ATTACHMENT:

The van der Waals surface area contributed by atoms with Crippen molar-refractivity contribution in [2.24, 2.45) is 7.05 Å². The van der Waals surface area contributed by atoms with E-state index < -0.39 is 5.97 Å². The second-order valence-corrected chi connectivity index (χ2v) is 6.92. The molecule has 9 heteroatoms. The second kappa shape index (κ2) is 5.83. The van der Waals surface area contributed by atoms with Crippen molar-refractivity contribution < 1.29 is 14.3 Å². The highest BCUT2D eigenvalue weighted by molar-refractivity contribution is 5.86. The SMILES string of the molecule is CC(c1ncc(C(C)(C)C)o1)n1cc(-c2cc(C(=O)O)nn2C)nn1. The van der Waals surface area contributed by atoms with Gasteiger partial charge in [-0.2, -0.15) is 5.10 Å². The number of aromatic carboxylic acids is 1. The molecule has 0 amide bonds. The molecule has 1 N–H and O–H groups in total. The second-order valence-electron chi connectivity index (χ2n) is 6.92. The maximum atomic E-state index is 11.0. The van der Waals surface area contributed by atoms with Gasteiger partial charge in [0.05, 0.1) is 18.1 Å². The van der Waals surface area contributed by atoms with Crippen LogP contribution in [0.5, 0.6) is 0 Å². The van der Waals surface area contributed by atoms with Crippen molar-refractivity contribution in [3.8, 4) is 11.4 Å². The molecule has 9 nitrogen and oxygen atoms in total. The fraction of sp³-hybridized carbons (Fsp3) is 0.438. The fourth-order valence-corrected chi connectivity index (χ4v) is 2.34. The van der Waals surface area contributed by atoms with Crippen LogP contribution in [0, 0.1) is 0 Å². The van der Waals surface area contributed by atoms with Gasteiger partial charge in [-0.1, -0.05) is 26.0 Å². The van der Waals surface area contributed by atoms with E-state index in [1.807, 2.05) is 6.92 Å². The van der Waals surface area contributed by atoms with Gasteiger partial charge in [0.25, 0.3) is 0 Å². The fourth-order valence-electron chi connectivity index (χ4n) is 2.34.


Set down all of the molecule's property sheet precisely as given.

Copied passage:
The van der Waals surface area contributed by atoms with Crippen molar-refractivity contribution in [2.24, 2.45) is 7.05 Å². The van der Waals surface area contributed by atoms with E-state index < -0.39 is 5.97 Å². The second-order valence-corrected chi connectivity index (χ2v) is 6.92. The molecule has 9 heteroatoms. The second kappa shape index (κ2) is 5.83. The van der Waals surface area contributed by atoms with Crippen molar-refractivity contribution < 1.29 is 14.3 Å². The highest BCUT2D eigenvalue weighted by molar-refractivity contribution is 5.86. The SMILES string of the molecule is CC(c1ncc(C(C)(C)C)o1)n1cc(-c2cc(C(=O)O)nn2C)nn1. The van der Waals surface area contributed by atoms with Gasteiger partial charge in [-0.2, -0.15) is 5.10 Å². The number of aromatic carboxylic acids is 1. The molecule has 0 amide bonds. The molecule has 1 N–H and O–H groups in total. The second-order valence-electron chi connectivity index (χ2n) is 6.92. The maximum atomic E-state index is 11.0. The van der Waals surface area contributed by atoms with Gasteiger partial charge in [0.05, 0.1) is 18.1 Å². The van der Waals surface area contributed by atoms with Crippen LogP contribution in [0.5, 0.6) is 0 Å². The van der Waals surface area contributed by atoms with Crippen molar-refractivity contribution in [3.8, 4) is 11.4 Å². The molecule has 9 nitrogen and oxygen atoms in total. The fraction of sp³-hybridized carbons (Fsp3) is 0.438. The fourth-order valence-corrected chi connectivity index (χ4v) is 2.34. The van der Waals surface area contributed by atoms with Crippen LogP contribution in [0, 0.1) is 0 Å². The van der Waals surface area contributed by atoms with Gasteiger partial charge in [-0.1, -0.05) is 26.0 Å². The van der Waals surface area contributed by atoms with E-state index in [1.807, 2.05) is 6.92 Å². The van der Waals surface area contributed by atoms with Gasteiger partial charge in [0.25, 0.3) is 0 Å². The fourth-order valence-electron chi connectivity index (χ4n) is 2.34.